Since winning its first desert rally in Abu Dhabi, the Audi RS Q e-tron – now dubbed the E2 as it is the second evolution of the vehicle – has undergone a multitude of changes ahead of the 2022 Morocco Rally and the 2023 Dakar Rally.
The OEM’s prototype off-road race vehicle features a completely different body with revised shapes for enhanced aerodynamics, reduced weight and a lower center of gravity. To comply with prescribed interior dimensions, Audi widened the vehicle’s cockpit, which was previously narrowly recessed toward the roof, and redesigned the front and rear hoods.
“We are now doing away with the underflow of the rear hood to the left and right of the B-pillars. In conjunction with modified lay-ups, i.e. optimized fabric layers of the composite materials, this solution reduces weight,” said Axel Löffler, chief designer of the RS Q e-tron.
Alongside the newly designed hoods, the E2’s aerodynamic concept in the area of the body below the hoods has also been changed. Furthermore, Audi has done away with part of the fenders behind the front wheels and added a transition to the door, an area that the team has nicknamed the elephant foot. The design has helped to reduce weight and optimize airflow.
“The Audi RS Q e-tron E2 does not adopt a single body part from its predecessor,” added Löffler.
Despite the new cockpit dimensions making the vehicle’s body larger, the OEM was able to reduce overall aerodynamic drag by around 15%. The top speed, however, remains unchanged and is limited to 170km/h. The improved airflow over the E2’s body has resulted in a major advantage though.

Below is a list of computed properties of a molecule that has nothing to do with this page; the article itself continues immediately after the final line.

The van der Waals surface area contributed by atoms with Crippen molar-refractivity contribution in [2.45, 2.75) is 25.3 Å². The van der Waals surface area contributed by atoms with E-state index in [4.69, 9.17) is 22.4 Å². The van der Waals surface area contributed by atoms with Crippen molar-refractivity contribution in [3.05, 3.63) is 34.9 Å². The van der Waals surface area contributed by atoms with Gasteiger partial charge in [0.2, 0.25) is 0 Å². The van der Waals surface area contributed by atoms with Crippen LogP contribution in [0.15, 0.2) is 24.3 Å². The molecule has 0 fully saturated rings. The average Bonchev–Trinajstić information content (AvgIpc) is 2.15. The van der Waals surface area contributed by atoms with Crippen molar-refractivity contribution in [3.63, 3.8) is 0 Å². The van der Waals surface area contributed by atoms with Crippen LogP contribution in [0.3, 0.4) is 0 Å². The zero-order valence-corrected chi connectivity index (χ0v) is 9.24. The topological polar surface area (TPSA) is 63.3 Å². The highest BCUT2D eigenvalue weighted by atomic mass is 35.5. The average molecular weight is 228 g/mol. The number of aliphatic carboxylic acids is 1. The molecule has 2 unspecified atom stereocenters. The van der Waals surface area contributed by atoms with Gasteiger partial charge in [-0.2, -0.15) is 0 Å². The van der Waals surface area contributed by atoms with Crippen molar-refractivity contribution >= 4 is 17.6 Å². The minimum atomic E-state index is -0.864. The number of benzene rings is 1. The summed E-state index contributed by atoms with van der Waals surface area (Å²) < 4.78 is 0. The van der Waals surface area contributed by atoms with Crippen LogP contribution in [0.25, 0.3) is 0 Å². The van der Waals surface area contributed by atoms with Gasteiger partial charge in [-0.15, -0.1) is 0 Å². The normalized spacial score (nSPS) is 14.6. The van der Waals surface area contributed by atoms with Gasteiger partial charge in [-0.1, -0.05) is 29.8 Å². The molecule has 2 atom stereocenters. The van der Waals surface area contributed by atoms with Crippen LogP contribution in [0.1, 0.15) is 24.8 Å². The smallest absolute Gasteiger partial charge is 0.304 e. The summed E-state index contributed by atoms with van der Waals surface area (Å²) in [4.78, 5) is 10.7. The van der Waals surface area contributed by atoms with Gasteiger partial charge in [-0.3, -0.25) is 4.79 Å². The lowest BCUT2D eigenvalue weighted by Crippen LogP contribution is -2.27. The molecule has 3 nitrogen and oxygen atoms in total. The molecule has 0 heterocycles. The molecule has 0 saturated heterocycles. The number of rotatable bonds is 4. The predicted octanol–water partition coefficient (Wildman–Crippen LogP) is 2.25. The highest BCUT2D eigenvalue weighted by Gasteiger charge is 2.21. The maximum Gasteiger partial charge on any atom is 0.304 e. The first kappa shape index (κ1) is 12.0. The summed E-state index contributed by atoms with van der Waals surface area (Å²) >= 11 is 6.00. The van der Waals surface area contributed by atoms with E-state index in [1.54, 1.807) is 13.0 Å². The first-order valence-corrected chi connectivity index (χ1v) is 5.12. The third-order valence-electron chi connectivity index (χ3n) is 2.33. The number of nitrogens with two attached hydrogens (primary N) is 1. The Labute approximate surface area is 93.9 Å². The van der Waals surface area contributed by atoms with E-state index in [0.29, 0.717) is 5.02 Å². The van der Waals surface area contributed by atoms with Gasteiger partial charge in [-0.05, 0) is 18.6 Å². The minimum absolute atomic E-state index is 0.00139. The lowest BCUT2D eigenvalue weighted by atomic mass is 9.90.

“It further reduces the energy requirements of the electrically powered car,” said Löffler. “We implemented the aerodynamic calculations entirely using computational fluid dynamics (CFD).”
The Audi RS Q e-tron E2’s electric drivetrain consists of an energy converter with an internal combustion engine and a generator, teamed with a high-voltage battery and two electric motors on the front and rear axles.
During the 2022 Dakar Rally, Audi engineers noticed short-term surpluses of power when the wheels made less contact with the ground during jumps or when traveling across uneven terrain. The FIA, however, can intervene at a threshold of 2kJ of excess energy and hand out penalties.
“By way of comparison, more than 100 times the amount of energy flows to the motors per second within the permissible limits,” said Florian Semlinger, development engineer for embedded software, application and test bench. “We could have made it easy on ourselves and set our threshold several kilowatts lower but that would have meant performance disadvantages. Instead, we put a lot of fine-tuning into the power controllers.”
Each motor now features two individual limits that are recalculated by the E2’s software in milliseconds. This ensures that the system operates precisely at the permissible limit.
“We have combined all the important lessons in a very short time. The result of our ideas is the E2 evolution,” commented Uwe Breuling, head of vehicle operations at Audi Sport. “Our development team is determined, and cost-efficient work has prepared us perfectly for our second Dakar Rally.”
“We’ve managed a good debut at the Dakar with the Audi RS Q e-tron and even our first stage victories in a motorsport discipline that is new to us,” said Rolf Michl, managing director of Audi Sport and responsible for motorsport at Audi. “The entire team is working excellently together and pulling in the same direction. As is usual at such an early stage, the drivers, co-drivers and technicians quickly agreed on the next development targets. We have summarized the result in a new evolution package – the RS Q e-tron E2.”